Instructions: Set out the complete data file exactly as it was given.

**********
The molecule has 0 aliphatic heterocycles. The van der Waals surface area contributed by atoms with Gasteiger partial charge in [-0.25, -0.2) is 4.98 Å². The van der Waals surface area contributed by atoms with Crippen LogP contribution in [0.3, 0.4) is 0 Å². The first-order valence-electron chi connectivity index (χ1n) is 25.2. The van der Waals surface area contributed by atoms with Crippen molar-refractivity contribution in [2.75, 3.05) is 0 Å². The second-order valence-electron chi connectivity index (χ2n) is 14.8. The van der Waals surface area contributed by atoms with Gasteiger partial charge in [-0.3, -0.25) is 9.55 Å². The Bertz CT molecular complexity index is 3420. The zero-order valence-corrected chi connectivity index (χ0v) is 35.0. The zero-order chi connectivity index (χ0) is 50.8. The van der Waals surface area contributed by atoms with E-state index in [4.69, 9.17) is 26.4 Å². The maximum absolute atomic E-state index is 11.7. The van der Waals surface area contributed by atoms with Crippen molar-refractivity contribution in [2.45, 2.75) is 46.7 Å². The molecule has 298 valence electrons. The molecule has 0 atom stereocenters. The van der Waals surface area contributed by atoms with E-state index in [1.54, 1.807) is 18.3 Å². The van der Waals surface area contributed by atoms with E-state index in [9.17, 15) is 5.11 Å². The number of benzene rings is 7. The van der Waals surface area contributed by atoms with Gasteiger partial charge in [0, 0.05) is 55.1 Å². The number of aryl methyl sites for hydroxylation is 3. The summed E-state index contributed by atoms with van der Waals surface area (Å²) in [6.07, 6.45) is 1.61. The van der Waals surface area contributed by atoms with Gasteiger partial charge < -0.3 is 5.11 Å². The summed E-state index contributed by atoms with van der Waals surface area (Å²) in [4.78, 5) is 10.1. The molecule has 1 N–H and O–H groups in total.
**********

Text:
The molecule has 0 aliphatic heterocycles. The van der Waals surface area contributed by atoms with Gasteiger partial charge in [-0.25, -0.2) is 4.98 Å². The van der Waals surface area contributed by atoms with Crippen LogP contribution in [0.3, 0.4) is 0 Å². The first-order valence-electron chi connectivity index (χ1n) is 25.2. The van der Waals surface area contributed by atoms with Crippen molar-refractivity contribution in [2.75, 3.05) is 0 Å². The second-order valence-electron chi connectivity index (χ2n) is 14.8. The van der Waals surface area contributed by atoms with Gasteiger partial charge in [-0.3, -0.25) is 9.55 Å². The Bertz CT molecular complexity index is 3420. The zero-order valence-corrected chi connectivity index (χ0v) is 35.0. The zero-order chi connectivity index (χ0) is 50.8. The van der Waals surface area contributed by atoms with E-state index in [4.69, 9.17) is 26.4 Å². The maximum absolute atomic E-state index is 11.7. The van der Waals surface area contributed by atoms with Crippen molar-refractivity contribution in [2.45, 2.75) is 46.7 Å². The molecule has 298 valence electrons. The molecule has 0 atom stereocenters. The van der Waals surface area contributed by atoms with E-state index in [1.54, 1.807) is 18.3 Å². The van der Waals surface area contributed by atoms with E-state index in [9.17, 15) is 5.11 Å². The number of benzene rings is 7. The van der Waals surface area contributed by atoms with Gasteiger partial charge in [0, 0.05) is 55.1 Å². The number of aryl methyl sites for hydroxylation is 3. The summed E-state index contributed by atoms with van der Waals surface area (Å²) in [6.07, 6.45) is 1.61. The van der Waals surface area contributed by atoms with Gasteiger partial charge < -0.3 is 5.11 Å². The summed E-state index contributed by atoms with van der Waals surface area (Å²) in [4.78, 5) is 10.1. The molecule has 1 N–H and O–H groups in total.